Saint Augustine’s Lodge, No. 1941, in Staffordshire was just one of many lodges that found itself welcoming new members from local army camps. In many cases, these new members were from overseas. In October 1917 the installation of Canadian businessman and philanthropist William Perkins Bull as Master of Elstree Lodge, No. 3092, in Hertfordshire, was attended by a great gathering of ‘Canadian officers in khaki’.
While many lodges have records of members’ war service, several have contacted the Library and Museum to check details of any casualties in their lodge. The key source for this is the Roll of Honour published in 1921, which details the brethren who fell in the service of their King and country during World War I. It lists all the names alphabetically and also under each lodge. There are several copies available in the Library and Museum.
The membership registers give, in many cases, a date of death. With this information it is possible to check the records of the Commonwealth War Graves Commission online and ascertain where the man is buried or remembered. This can give an idea of where he fought, even without pursuing detailed military records.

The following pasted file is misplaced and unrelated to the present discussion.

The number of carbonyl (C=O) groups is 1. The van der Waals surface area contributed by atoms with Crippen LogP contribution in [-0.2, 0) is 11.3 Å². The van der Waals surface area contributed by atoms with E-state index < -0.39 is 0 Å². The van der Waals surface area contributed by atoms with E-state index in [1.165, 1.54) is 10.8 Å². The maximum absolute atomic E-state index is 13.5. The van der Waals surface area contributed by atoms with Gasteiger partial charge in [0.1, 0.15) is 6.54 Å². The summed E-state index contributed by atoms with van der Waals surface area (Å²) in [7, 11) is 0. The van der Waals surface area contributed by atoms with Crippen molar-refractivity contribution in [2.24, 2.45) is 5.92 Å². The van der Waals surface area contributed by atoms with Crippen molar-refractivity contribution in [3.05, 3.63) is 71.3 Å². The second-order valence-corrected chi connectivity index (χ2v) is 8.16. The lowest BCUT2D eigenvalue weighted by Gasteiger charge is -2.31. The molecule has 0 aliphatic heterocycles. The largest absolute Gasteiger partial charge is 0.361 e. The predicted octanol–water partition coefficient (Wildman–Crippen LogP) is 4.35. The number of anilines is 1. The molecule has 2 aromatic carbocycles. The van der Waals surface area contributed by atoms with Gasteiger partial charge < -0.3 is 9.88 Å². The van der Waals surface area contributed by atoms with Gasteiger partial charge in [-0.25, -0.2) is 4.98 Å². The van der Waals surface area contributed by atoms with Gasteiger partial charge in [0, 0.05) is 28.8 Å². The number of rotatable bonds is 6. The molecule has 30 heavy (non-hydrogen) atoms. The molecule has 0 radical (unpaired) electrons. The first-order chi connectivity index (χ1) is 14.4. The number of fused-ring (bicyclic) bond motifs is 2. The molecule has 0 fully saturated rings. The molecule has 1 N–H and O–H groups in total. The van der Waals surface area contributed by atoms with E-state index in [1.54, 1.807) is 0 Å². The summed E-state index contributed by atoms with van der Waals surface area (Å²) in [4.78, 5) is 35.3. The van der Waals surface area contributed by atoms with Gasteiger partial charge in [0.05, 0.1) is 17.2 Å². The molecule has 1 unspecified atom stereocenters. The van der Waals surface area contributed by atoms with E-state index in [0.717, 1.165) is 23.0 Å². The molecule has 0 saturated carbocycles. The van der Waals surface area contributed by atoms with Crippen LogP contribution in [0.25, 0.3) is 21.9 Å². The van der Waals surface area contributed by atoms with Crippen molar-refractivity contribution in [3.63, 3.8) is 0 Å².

Night at the Museum: Secret of the Tomb
20th Century Fox's latest film is Night at the Museum 3, which has many scenes in London including at the British Museum. It will be in cinemas around Christmas.
The Library and Museum of Freemasonry is taking part in a promotion for this film in conjunction with the other museums in the area which form part of Museum Mile. The promotion focuses on a trail round the museums during which participants have to note hieroglyphs or symbols found on an pop-up stand at each site. The star prize is a trip to Los Angeles for the US premier of the film. Find out more here!
As the promotion is aimed at family visitors, its focus will be on the half term weeks from 17th-31st October.
The Library and Museum has also produced a trail around the museum in conjunction with this promotion. It is available to all visitors.
Free talk at the Library and Museum of Freemasonry
Sir Alfred Robbins: Prime Minister of Freemasonry and the First World War
Thursday 2nd October 2014
Freemasons’ Hall, London
Dr Paul Calderwood will talk about Sir Alfred Robbins and his role in Grand Lodge from 1913 to his death, looking in particular at the impact of the First World War.
The evening will include a private view of the new Library and Museum exhibition on Freemasonry and the First World War which opens in September 2014.
Wine will be served.